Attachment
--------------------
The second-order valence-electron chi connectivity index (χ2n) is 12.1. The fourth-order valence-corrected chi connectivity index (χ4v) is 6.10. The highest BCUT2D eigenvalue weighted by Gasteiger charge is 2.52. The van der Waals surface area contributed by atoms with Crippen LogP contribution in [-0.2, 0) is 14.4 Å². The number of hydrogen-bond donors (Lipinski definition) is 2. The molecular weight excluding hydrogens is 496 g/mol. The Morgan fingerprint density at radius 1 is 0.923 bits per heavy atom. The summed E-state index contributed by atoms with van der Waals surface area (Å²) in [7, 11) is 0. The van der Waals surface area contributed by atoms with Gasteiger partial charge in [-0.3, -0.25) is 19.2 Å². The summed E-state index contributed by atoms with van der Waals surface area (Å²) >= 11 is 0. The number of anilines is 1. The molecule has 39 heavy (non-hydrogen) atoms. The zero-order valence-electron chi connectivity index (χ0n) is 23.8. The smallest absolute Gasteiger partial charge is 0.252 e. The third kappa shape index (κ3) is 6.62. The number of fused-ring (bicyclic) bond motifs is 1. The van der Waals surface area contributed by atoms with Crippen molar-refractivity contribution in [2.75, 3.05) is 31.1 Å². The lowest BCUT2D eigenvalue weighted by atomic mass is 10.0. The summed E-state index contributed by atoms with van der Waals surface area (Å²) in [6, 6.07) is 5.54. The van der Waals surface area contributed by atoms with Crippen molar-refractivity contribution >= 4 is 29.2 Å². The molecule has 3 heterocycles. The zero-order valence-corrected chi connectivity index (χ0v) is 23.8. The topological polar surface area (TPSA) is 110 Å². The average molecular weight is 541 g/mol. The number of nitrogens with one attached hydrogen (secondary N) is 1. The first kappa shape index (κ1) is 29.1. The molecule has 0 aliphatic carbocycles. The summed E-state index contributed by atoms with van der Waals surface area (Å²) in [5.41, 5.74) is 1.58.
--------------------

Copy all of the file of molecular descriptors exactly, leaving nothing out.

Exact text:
The second-order valence-electron chi connectivity index (χ2n) is 12.1. The fourth-order valence-corrected chi connectivity index (χ4v) is 6.10. The highest BCUT2D eigenvalue weighted by Gasteiger charge is 2.52. The van der Waals surface area contributed by atoms with Crippen LogP contribution in [-0.2, 0) is 14.4 Å². The number of hydrogen-bond donors (Lipinski definition) is 2. The molecular weight excluding hydrogens is 496 g/mol. The Morgan fingerprint density at radius 1 is 0.923 bits per heavy atom. The summed E-state index contributed by atoms with van der Waals surface area (Å²) in [7, 11) is 0. The van der Waals surface area contributed by atoms with Gasteiger partial charge in [-0.3, -0.25) is 19.2 Å². The summed E-state index contributed by atoms with van der Waals surface area (Å²) >= 11 is 0. The number of anilines is 1. The molecule has 39 heavy (non-hydrogen) atoms. The zero-order valence-electron chi connectivity index (χ0n) is 23.8. The smallest absolute Gasteiger partial charge is 0.252 e. The third kappa shape index (κ3) is 6.62. The number of fused-ring (bicyclic) bond motifs is 1. The van der Waals surface area contributed by atoms with Crippen molar-refractivity contribution in [2.75, 3.05) is 31.1 Å². The lowest BCUT2D eigenvalue weighted by atomic mass is 10.0. The summed E-state index contributed by atoms with van der Waals surface area (Å²) in [6, 6.07) is 5.54. The van der Waals surface area contributed by atoms with Crippen molar-refractivity contribution >= 4 is 29.2 Å². The molecule has 3 heterocycles. The zero-order valence-corrected chi connectivity index (χ0v) is 23.8. The topological polar surface area (TPSA) is 110 Å². The average molecular weight is 541 g/mol. The number of nitrogens with one attached hydrogen (secondary N) is 1. The first kappa shape index (κ1) is 29.1. The molecule has 0 aliphatic carbocycles. The summed E-state index contributed by atoms with van der Waals surface area (Å²) in [5.41, 5.74) is 1.58.